Change in councils’ spending needs and their ability to raise revenue

3 April 2018

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  • Between 2006/07 and 2013/14, there was a slight positive correlation between increases in the relative need for adult social care spending and growth in local tax-raising capacity (from council tax and business rates) at a council level.
  • This implies less risk of funding divergence across councils than if these variables were negatively correlated. But for individual councils, assessed needs and revenue-raising capacity still evolved in quite different ways.
  • For example, 33 out of 151 councils saw their assessed relative spending need for adult social care spending increase and their relative tax-raising capacity fall, while 35 councils saw the opposite.

A new Institute for Fiscal Studies report, Adult social care funding: a local or national responsibility?, funded by the Health Foundation, argues that ongoing reforms to local government finance risk a growing funding gap for adult social care and conflict with efforts to provide consistent and high-quality care services across the country.

As a result of recent reforms, council’s general funding is not longer adjusted on an annual basis to reflect changes in local tax revenues and spending needs. These reforms were introduced to provide incentives to councils to grow local tax revenues, but some areas could lose out if their taxes don’t keep pace with demand for local services.

To see whether this risk is significant, the report looks at whether the spending needs and revenues of councils tend in the past to move in tandem or in opposite directions. It is when trends in the relative needs and relative revenues do not match (or, worse, go in opposite directions) that it becomes harder to deliver a consistent standard of services across councils.

With this in mind, the figure above shows the relationship between changes in assessed relative spending needs per person and changes in relative tax revenue capacity per person between 2006/07 and 2013/14. As we are looking at changes in relative need (not absolute need), the average for England as a whole is 0%. Positive numbers indicate an increase in spending need per person relative to the average across all councils. Negative numbers mean that need has fallen relative to the average across all councils (but absolute need could still have risen). Similarly, changes in tax revenue capacity are also measured relative to the average change across England as a whole.

In fact, between 2006/07 and 2013/14, there was a slight positive correlation between increases in the relative need for adult social care spending and growth in local tax-raising capacity (from council tax and business rates) at a council level.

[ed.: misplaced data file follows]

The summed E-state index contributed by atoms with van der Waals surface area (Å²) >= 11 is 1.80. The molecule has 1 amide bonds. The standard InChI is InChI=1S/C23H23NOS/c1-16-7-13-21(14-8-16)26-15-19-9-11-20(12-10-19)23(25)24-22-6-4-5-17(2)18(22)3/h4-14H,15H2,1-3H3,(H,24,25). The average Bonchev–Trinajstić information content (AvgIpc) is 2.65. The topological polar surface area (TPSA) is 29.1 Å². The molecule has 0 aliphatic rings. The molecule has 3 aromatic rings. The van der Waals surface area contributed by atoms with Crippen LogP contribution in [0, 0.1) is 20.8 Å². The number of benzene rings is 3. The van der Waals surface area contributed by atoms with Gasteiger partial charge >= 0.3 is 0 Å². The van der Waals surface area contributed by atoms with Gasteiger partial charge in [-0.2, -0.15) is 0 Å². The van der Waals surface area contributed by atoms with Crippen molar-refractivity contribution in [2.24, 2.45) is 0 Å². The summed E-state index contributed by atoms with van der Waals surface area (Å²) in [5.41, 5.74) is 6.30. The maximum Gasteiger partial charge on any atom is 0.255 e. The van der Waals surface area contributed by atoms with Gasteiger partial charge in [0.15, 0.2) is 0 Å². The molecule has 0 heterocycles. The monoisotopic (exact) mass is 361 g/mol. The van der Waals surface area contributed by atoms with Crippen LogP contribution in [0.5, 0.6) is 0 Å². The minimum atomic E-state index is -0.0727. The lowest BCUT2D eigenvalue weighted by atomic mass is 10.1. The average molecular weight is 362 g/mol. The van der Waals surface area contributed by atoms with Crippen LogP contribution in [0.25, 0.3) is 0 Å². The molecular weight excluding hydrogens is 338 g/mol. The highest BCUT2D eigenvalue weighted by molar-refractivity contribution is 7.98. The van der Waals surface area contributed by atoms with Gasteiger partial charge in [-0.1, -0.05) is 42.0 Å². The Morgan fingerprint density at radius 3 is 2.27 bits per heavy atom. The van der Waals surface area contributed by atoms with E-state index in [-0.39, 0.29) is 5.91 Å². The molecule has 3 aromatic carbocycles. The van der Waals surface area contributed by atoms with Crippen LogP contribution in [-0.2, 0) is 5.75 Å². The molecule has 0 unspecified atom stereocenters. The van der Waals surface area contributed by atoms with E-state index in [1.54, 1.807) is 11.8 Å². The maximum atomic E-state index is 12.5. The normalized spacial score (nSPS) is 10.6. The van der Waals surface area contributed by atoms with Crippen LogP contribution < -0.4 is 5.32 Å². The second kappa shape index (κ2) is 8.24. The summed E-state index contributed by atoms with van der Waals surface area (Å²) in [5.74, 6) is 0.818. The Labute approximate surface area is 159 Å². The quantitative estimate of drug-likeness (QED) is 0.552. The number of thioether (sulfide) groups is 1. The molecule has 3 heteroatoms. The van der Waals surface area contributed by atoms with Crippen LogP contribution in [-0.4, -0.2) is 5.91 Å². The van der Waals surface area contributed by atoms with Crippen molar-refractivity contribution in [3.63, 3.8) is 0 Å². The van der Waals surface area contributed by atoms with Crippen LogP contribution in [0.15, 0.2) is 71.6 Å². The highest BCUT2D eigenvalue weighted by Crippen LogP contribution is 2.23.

• This weak positive correlation implies less risk of funding divergence across councils than if these variables were negatively correlated. But for individual councils, assessed needs and revenue-raising capacity still evolved in quite different ways. For example, 33 out of 151 councils saw their assessed relative spending need for adult social care spending increase and their relative tax-raising capacity fall, while 35 councils saw the opposite.
  • With councils bearing more of the change in local tax revenues and spending needs in future than in the past, if these trends continued, it could be hard to deliver a consistent standard of adult social care services across the country.

Changes in the assessed relative needs for other service areas (Panel B) were, on average, a little smaller than those for adult social care during this period. But there was effectively no correlation with changes in relative tax revenue capacity.

These patterns of changes indicate the potential for gaps to emerge between councils’ relative revenues and relative spending needs under the evolving local government finance system. Exposure to a higher share of the changes in business rates revenues (as under plans for 75% or 100% retention), longer periods between any re-equalisations of funding levels (termed ‘resets’), and making those re-equalisations only partial would all expose councils to more of the underlying risk of revenue and needs divergence. But they also provide stronger incentives for councils to grow their tax bases and tackle underlying spending needs. That is the tension between equalisation – to provide councils with the resources to provide comparable services – and financial incentivisation.

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